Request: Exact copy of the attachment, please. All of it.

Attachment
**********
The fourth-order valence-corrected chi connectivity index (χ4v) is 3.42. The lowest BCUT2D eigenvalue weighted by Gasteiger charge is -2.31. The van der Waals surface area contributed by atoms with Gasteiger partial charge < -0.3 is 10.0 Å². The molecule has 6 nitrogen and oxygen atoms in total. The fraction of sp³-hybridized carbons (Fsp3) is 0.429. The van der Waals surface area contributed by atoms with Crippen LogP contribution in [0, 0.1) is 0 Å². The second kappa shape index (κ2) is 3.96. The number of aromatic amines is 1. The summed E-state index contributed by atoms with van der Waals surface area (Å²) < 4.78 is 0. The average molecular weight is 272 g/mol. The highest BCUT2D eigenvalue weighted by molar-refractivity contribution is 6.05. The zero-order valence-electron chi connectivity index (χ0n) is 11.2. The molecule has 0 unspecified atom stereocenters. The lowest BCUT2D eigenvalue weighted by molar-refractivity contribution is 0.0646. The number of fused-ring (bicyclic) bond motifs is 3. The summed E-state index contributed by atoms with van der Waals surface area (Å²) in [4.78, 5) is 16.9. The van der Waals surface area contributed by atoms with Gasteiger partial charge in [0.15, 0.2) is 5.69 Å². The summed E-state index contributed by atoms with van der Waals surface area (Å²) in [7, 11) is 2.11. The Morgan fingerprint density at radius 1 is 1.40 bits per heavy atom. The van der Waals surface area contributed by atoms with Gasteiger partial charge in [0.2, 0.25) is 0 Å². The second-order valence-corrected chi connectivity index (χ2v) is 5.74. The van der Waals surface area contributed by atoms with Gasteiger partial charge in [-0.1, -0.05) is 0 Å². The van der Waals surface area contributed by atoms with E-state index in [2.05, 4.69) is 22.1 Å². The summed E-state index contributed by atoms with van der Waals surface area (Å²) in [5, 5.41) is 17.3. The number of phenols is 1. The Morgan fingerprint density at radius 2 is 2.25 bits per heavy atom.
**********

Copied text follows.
The fourth-order valence-corrected chi connectivity index (χ4v) is 3.42. The lowest BCUT2D eigenvalue weighted by Gasteiger charge is -2.31. The van der Waals surface area contributed by atoms with Gasteiger partial charge < -0.3 is 10.0 Å². The molecule has 6 nitrogen and oxygen atoms in total. The fraction of sp³-hybridized carbons (Fsp3) is 0.429. The van der Waals surface area contributed by atoms with Crippen LogP contribution in [0, 0.1) is 0 Å². The second kappa shape index (κ2) is 3.96. The number of aromatic amines is 1. The summed E-state index contributed by atoms with van der Waals surface area (Å²) < 4.78 is 0. The average molecular weight is 272 g/mol. The highest BCUT2D eigenvalue weighted by molar-refractivity contribution is 6.05. The zero-order valence-electron chi connectivity index (χ0n) is 11.2. The molecule has 0 unspecified atom stereocenters. The lowest BCUT2D eigenvalue weighted by molar-refractivity contribution is 0.0646. The number of fused-ring (bicyclic) bond motifs is 3. The summed E-state index contributed by atoms with van der Waals surface area (Å²) in [4.78, 5) is 16.9. The van der Waals surface area contributed by atoms with Gasteiger partial charge in [0.15, 0.2) is 5.69 Å². The summed E-state index contributed by atoms with van der Waals surface area (Å²) in [7, 11) is 2.11. The Morgan fingerprint density at radius 1 is 1.40 bits per heavy atom. The van der Waals surface area contributed by atoms with Gasteiger partial charge in [0.2, 0.25) is 0 Å². The second-order valence-corrected chi connectivity index (χ2v) is 5.74. The van der Waals surface area contributed by atoms with Gasteiger partial charge in [-0.1, -0.05) is 0 Å². The van der Waals surface area contributed by atoms with E-state index in [2.05, 4.69) is 22.1 Å². The summed E-state index contributed by atoms with van der Waals surface area (Å²) in [5, 5.41) is 17.3. The number of phenols is 1. The Morgan fingerprint density at radius 2 is 2.25 bits per heavy atom.